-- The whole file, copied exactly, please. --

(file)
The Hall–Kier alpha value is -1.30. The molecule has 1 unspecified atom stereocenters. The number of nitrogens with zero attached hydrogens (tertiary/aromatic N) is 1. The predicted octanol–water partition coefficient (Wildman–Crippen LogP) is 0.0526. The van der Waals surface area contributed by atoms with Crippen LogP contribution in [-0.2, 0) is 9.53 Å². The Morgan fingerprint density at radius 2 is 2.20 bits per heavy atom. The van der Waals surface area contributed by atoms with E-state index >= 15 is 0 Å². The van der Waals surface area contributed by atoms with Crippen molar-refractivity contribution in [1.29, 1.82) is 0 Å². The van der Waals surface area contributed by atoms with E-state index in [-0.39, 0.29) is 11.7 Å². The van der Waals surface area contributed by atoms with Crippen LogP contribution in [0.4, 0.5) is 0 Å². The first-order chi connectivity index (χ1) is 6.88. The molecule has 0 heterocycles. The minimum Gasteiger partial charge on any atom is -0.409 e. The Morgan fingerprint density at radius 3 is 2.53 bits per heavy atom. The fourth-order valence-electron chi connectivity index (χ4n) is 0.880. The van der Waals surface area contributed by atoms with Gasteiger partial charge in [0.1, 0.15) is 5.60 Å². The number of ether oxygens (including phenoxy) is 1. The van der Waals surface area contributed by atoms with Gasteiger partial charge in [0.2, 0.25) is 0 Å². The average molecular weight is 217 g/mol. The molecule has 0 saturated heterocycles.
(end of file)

The Hall–Kier alpha value is -1.30. The molecule has 1 unspecified atom stereocenters. The number of nitrogens with zero attached hydrogens (tertiary/aromatic N) is 1. The predicted octanol–water partition coefficient (Wildman–Crippen LogP) is 0.0526. The van der Waals surface area contributed by atoms with Crippen LogP contribution in [-0.2, 0) is 9.53 Å². The Morgan fingerprint density at radius 2 is 2.20 bits per heavy atom. The van der Waals surface area contributed by atoms with E-state index >= 15 is 0 Å². The van der Waals surface area contributed by atoms with Crippen molar-refractivity contribution in [1.29, 1.82) is 0 Å². The van der Waals surface area contributed by atoms with E-state index in [-0.39, 0.29) is 11.7 Å². The van der Waals surface area contributed by atoms with Crippen LogP contribution in [0.4, 0.5) is 0 Å². The first-order chi connectivity index (χ1) is 6.88. The molecule has 0 heterocycles. The minimum Gasteiger partial charge on any atom is -0.409 e. The Morgan fingerprint density at radius 3 is 2.53 bits per heavy atom. The fourth-order valence-electron chi connectivity index (χ4n) is 0.880. The van der Waals surface area contributed by atoms with Gasteiger partial charge in [0.1, 0.15) is 5.60 Å². The number of ether oxygens (including phenoxy) is 1. The van der Waals surface area contributed by atoms with Gasteiger partial charge in [0.2, 0.25) is 0 Å². The average molecular weight is 217 g/mol. The molecule has 0 saturated heterocycles.